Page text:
Eating out without going broke

Last updated 05:00 01/12/2013
French food
DINING OUT WITHOUT DEBT: It is possible to eat out on the cheap without being a cheapskate.

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It's getting to that time of year where social gatherings and meals out become more frequent.

Wining and dining gets expensive fast, so I try to do most of mine on someone else's credit card.

But with a seemingly endless stream of birthdays, celebrations and get-togethers, I still end up flexing my own plastic on a fairly regular basis.

Constantly finding excuses to bail, or vaguely mentioning you have "plans", doesn't work if there's social or work pressure to show up.

If you ever find yourself musing whether you could make an escape through the restaurant's toilet window, you know things have gone too far.

Same goes for pilfering food from other people's plates, or accidentally-on-purpose "forgetting" your wallet.

It is possible to dine out on the cheap without being a cheapskate.

One of the key factors is the choice of restaurant. Sometimes this is outside of your control, but it's worth putting your hand up to actually organise the shindig.

That way you can suggest a venue with a price range that doesn't give you heart palpitations, and check whether you can pay individually.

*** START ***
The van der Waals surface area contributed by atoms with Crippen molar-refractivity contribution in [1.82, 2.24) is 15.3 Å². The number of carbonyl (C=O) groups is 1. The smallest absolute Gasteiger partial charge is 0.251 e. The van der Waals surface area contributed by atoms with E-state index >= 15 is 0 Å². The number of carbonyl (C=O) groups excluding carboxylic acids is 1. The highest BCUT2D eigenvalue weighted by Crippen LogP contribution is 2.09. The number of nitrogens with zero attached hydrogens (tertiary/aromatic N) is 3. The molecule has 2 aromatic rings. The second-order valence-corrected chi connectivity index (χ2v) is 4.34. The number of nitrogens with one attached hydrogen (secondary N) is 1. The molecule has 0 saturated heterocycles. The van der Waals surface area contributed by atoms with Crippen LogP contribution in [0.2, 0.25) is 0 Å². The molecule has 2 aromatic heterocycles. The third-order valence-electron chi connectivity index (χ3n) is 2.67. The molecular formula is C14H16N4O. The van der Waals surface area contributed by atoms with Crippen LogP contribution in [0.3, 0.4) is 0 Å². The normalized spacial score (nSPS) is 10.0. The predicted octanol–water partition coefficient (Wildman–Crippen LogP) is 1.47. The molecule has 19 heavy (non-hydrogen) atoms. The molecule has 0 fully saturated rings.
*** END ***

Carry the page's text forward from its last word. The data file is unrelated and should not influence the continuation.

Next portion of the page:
You can also be cunning and schedule the meal at one of many fine BYO establishments.

You're not only guaranteed a rowdy and rambunctious night, you'll cut your alcohol spending in half by nipping to the bottle store beforehand.

Check the corkage charge beforehand - some joints are actually free.

Drinks are marked up hugely and will probably make up 20-30 per cent of the bill during a boozy dinner, so it's an obvious area to tackle.

If BYO's not on the table, the next best thing is to simply cut back.

Think about having a dry night, volunteering to sober drive, or just nursing the one drink.

If you are stuck eating at a flashy joint, don't tuck in your napkin and resign yourself to having a blowout.

You could easily end up forking out $30 on drinks, $20 on an entrée, $30 on the main and $15 on dessert - or $95 all up.

You'll end up shuffling out the door sideways, half-cut, stuffed to burst, and quite possibly feeling more than a faint tinge of regret.

Sharing an entrée with a friend saves you $10. Skipping dessert and taking a walk instead saves not only your waistline, but another $15.

Unless you're at a restaurant that serves artfully arranged morsels on a giant white plate in place of actual food, there's no way you'll go hungry.

Cut back to one drink, and you've already slashed your bill to $50, while still having a pleasant night out.

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That's only the start. The dedicated budget buster will combine these strategies with coupon mastery, hunting out half-price deals for their favourite joints.

The Restaurant Association might not thank you for it, but your wallet certainly will.

It's a sad life if you can't afford to go out for an occasional flashy feed every once in a while.

Just be sensible about it, plan ahead, and don't let your stomach take over from your brain.

- Sunday News

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